When Should You Consider Changing Your Plans?

Everyone has a plan until they get punched in the mouth

The Prussian General Moltke famously said in 1871, “No plan survives contact with the enemy.”

More recently in 2012, Mike Tyson said, “Everyone has a plan until they get punched in the mouth.” I personally like the Mike Tyson quote better because of the wonderfully painful visual that it envokes.

At Fixyr we truly believe that you must have a marketing strategy and a plan to execute it. It’s important that you know and agree to where you’re going to focus to prevent you from getting distracted.

But we also know that things change. Forecasts can be off. Assumptions can be wrong. More often than not, marketing plans are overly optimistic in the results they expect to generate. When you put together your strategy and your plans for executing that strategy it was based on the market situation and the assumptions you had made at that time, and the current situation or the underlying assumptions may have changed.

Does this mean you should throw out your plans at the first sign of trouble? Absolutely not.

You should be willing to alter your plans, but always stay focused on your strategy. You should only alter your strategy under certain circumstances. At the same time, you should be flexible in your plans for how you achieve your strategy when it’s obvious that something isn’t working or business conditions have changed.

You need a system, a set of rules, that will help you identify when to adapt and adjust. Here’s a framework of three times to consider if you need to adjust:

  1. Competitors are doing something different or something new – We are strong believers in monitoring competitive threats, but be careful about changing plans too quickly to copy or react to competitor activities. What do they know that you don’t? Do you know that what they’re doing is working? Even if it is working for them, do you know that it would it work in your situation or that you should do something different to react?

  2. Underperforming marketing tactics – This is quite common, but is often more of an opportunity than a reason to change plans. Make sure you understand why a marketing tactic is not performing. The underlying reasons could be easy to fix, or they may be larger more systemic issues that won’t be fixed by changing tactics. Begin by trying to understand what’s going on. Do you have the data to understand which stage of the marketing tactic isn’t performing? Are you able to test different offers, different creatives and/or media? Quite often a series of modifications or improvements to your activities will help to improve performance dramatically.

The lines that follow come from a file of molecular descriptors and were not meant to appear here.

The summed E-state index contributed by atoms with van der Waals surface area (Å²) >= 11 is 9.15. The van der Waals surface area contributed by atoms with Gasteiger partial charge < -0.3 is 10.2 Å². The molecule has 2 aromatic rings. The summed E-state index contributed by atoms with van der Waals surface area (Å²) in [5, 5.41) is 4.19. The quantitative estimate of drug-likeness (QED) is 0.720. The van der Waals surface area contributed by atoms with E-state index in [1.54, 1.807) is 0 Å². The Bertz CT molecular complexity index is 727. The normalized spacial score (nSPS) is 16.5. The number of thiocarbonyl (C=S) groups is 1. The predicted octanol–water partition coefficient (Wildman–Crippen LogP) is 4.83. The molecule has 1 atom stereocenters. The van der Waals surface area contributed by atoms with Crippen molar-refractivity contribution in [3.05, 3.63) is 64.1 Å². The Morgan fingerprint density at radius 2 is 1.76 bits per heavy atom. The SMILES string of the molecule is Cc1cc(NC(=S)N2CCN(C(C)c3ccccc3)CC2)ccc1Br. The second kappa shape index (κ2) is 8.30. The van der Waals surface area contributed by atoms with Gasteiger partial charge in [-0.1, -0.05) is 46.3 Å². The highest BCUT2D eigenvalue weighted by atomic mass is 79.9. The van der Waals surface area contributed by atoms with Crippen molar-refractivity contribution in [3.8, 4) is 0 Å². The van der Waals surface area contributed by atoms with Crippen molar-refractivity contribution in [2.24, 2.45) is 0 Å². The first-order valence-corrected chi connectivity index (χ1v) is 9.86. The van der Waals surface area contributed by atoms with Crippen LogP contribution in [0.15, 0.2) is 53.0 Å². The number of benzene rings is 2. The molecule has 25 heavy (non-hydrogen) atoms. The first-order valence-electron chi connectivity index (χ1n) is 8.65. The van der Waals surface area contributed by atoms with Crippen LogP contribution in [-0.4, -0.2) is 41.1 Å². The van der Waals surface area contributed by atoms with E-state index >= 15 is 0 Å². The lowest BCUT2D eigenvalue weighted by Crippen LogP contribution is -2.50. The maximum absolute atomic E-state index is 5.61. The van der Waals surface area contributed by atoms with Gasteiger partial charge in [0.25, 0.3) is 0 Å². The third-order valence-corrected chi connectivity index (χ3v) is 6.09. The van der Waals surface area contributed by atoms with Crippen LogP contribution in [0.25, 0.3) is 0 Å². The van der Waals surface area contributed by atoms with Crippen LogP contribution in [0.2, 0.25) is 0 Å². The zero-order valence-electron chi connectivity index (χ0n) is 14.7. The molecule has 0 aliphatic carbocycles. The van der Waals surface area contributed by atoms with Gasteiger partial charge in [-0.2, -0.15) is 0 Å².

3. Assumptions have changed – This is the most common situation when considering changing plans. Are the assumptions that you used to develop you original strategy and plan still valid? If not, what has changed, and what should you change about your plans?

  4. New opportunities – Does this new opportunity help me to achieve my strategy better, faster, or cheaper than what I have planned? If so, what would it take to pursue and implement this new opportunity, and – this is the most important part – what will I remove from my plans to make space and free up time and resources to implement or pursue this new opportunity? Have you sufficiently thought through the new opportunity? As a general rule of thumb, wait 3 months. If it’s still a good idea 3 months later, it’s worth changing your plans.

Before dropping or changing plans, make sure you understand why you’re changing, what you would differently, and what you will stop doing as a result.

And always keep an eye towards your strategy. There are many paths to get there, but make sure you don’t go off in the wrong direction.

Looking For Help?

At Fixyr we believe that “one-size-fits-all”​ marketing is the enemy, that strategy should always come before tactics, and that the best path to success is through a results-focused marketing plan built just for you.

When Should You Consider Changing Your Marketing Plans?
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When Should You Consider Changing Your Marketing Plans?
When should you consider altering or changing your marketing strategy or marketing plans?
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